The Possession and use of Nuclear Weapons (Part 4)

We turn to Robert Spalding to wrap up our arguments in favor of possessing nuclear weapons. Robert Spalding is a Brigadier General in the US Air Force and offers a military perspective to this investigation.

Image result for air force dropping nuclear weapons

Full Disclosure: I am a veteran of the US Air Force, so I guess you were receiving a military perspective all along. 

The labels on the arguments are mine but the arguments are his. Spalding offers many more reasons why we should retain nuclear weapons:

1. (Proven Track Record) The United States won the Cold War by maintaining a credible nuclear force to stand in opposition to the Soviet Union.
2. (Power of De-escalation) The U.S. nuclear force exists to keep a threshold on the level of violence. This is especially important when disagreements between nuclear powers move beyond dialogue. While numerous smaller wars existed in proxy states during the Cold War, direct conflict between nuclear powers always deescalated back to dialogue.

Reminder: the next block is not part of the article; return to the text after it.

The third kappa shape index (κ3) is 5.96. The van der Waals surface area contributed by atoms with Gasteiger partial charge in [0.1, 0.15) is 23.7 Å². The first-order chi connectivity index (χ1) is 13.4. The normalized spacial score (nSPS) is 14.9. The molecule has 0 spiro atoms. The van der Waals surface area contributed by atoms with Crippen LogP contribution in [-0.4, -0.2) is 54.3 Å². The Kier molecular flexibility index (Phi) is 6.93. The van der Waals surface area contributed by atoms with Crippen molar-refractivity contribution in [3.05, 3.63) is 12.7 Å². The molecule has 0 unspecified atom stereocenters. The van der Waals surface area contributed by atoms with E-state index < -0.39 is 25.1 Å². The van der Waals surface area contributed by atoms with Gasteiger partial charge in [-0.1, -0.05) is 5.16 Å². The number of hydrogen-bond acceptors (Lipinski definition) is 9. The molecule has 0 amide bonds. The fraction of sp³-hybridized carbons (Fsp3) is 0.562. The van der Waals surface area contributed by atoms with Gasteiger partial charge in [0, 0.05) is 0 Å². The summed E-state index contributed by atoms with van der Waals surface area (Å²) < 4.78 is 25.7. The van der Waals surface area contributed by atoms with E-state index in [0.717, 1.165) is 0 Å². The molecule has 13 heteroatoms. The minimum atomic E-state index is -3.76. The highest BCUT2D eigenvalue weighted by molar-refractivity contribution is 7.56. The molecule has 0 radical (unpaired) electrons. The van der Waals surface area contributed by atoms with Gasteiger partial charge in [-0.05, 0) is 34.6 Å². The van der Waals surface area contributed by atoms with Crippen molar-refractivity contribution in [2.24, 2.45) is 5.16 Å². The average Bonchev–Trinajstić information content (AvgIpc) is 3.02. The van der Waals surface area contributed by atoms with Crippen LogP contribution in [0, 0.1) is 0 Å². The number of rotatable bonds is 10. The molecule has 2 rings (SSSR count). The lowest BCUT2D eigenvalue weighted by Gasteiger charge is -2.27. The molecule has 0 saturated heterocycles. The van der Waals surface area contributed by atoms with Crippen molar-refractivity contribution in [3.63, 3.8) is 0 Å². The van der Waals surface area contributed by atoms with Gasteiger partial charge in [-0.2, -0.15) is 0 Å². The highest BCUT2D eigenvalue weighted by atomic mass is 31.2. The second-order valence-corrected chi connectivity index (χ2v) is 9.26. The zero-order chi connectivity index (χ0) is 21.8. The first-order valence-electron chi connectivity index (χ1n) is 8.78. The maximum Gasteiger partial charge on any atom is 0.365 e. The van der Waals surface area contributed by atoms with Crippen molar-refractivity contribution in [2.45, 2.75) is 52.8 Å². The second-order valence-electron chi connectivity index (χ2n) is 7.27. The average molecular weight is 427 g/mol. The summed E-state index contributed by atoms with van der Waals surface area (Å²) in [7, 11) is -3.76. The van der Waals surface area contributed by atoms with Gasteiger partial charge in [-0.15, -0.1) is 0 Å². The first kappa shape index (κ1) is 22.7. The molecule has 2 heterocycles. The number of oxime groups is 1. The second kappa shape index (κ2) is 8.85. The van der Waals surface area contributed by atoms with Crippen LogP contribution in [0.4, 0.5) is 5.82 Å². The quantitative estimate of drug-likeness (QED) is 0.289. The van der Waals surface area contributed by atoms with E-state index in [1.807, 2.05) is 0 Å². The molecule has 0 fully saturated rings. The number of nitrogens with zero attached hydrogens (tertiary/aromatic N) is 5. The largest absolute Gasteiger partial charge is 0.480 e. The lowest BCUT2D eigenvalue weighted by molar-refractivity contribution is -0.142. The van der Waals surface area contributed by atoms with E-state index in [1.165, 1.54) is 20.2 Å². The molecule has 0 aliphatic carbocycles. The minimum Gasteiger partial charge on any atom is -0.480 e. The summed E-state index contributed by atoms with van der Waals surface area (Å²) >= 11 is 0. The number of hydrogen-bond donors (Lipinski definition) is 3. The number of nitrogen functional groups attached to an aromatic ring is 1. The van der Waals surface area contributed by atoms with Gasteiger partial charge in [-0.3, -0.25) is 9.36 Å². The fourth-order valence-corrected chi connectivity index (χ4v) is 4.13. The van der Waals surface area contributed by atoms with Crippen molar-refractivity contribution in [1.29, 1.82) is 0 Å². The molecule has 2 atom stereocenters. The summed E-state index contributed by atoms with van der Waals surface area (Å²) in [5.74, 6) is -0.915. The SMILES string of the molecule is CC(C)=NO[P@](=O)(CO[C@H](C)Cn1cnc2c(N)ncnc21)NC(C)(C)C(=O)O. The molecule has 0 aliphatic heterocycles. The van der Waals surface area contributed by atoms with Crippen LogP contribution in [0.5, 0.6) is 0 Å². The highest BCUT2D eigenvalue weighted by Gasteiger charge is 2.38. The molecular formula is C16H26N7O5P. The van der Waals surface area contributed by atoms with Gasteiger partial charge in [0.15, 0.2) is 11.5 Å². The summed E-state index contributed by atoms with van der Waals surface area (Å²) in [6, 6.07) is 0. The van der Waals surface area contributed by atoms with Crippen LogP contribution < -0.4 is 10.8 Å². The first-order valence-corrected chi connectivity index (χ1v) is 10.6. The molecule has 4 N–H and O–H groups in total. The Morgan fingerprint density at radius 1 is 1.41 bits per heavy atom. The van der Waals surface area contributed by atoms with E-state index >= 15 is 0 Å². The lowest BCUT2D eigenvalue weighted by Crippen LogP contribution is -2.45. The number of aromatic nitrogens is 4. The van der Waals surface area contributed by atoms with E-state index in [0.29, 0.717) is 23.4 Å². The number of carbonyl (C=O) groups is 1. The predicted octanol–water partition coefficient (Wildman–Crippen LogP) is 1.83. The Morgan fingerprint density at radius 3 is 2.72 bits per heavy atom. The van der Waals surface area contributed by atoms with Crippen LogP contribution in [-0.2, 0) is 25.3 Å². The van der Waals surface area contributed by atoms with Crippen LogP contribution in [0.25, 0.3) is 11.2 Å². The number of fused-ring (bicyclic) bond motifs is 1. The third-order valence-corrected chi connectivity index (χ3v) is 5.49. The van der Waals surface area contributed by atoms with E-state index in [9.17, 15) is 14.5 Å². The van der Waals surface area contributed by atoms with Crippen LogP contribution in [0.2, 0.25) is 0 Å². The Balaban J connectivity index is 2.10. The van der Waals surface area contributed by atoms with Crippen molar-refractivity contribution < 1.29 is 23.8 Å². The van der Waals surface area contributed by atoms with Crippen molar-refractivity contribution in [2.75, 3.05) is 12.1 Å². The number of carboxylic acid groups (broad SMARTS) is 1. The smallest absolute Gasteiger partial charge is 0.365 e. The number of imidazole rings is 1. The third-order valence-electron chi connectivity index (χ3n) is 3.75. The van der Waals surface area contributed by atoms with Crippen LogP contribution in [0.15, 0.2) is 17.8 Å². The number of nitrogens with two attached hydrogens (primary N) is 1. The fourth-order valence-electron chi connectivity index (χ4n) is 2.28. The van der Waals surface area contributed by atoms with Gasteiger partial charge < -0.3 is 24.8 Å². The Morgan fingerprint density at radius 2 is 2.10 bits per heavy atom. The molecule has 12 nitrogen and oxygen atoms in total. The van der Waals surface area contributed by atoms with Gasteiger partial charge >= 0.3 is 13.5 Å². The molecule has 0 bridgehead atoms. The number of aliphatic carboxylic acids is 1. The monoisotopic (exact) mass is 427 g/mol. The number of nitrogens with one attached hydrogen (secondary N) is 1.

Image result for de escalation
3. (Preserve the Peace) Nuclear weapons are instruments of peace. Airmen and sailors nobly ensure that nuclear conflict will be deterred by being ready to use them. Americans may feel guilty for possessing such terrible capacity to destroy life. Despite their distastefulness, however, nuclear weapons probably have saved lives. A new day dawned on Aug. 6, 1945. Many who worked on the Manhattan Project believed that they had condemned the world. They could not have known that they might have liberated it. Since Aug. 9, 1945, approximately 7 million to 10 million people have died from conflict. Before the introduction of nuclear weapons, two world wars alone led to the deaths of 70 million to 100 million — a difference of a decimal point.
4. (Affordable) Nuclear weapons are an affordable deterrent. The cost of the triad represents less than 3 percent of the $526 billion Defense Department budget. In 2012, the U.S. Postal Service lost about $16 billion, or three times the amount it cost U.S. taxpayers for intercontinental ballistic missiles and bombers, two-thirds of the triad.

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